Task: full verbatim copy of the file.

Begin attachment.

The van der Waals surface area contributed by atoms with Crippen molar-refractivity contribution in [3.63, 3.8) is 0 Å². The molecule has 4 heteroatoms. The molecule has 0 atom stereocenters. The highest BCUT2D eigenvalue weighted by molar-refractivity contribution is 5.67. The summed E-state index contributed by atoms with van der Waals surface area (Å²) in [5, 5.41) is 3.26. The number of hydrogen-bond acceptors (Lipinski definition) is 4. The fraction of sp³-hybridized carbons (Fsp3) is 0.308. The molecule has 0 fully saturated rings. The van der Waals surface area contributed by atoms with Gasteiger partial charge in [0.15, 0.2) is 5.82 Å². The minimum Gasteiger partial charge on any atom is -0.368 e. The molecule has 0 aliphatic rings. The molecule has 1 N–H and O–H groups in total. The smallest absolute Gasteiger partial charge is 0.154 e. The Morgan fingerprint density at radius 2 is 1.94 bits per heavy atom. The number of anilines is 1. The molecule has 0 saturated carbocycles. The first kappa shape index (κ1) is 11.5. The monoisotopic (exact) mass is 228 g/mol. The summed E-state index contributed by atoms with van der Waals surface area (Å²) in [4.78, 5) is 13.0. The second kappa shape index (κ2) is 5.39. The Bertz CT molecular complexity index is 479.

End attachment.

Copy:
The van der Waals surface area contributed by atoms with Crippen molar-refractivity contribution in [3.63, 3.8) is 0 Å². The molecule has 4 heteroatoms. The molecule has 0 atom stereocenters. The highest BCUT2D eigenvalue weighted by molar-refractivity contribution is 5.67. The summed E-state index contributed by atoms with van der Waals surface area (Å²) in [5, 5.41) is 3.26. The number of hydrogen-bond acceptors (Lipinski definition) is 4. The fraction of sp³-hybridized carbons (Fsp3) is 0.308. The molecule has 0 fully saturated rings. The van der Waals surface area contributed by atoms with Gasteiger partial charge in [0.15, 0.2) is 5.82 Å². The minimum Gasteiger partial charge on any atom is -0.368 e. The molecule has 0 aliphatic rings. The molecule has 1 N–H and O–H groups in total. The smallest absolute Gasteiger partial charge is 0.154 e. The Morgan fingerprint density at radius 2 is 1.94 bits per heavy atom. The number of anilines is 1. The molecule has 0 saturated carbocycles. The first kappa shape index (κ1) is 11.5. The monoisotopic (exact) mass is 228 g/mol. The summed E-state index contributed by atoms with van der Waals surface area (Å²) in [4.78, 5) is 13.0. The second kappa shape index (κ2) is 5.39. The Bertz CT molecular complexity index is 479.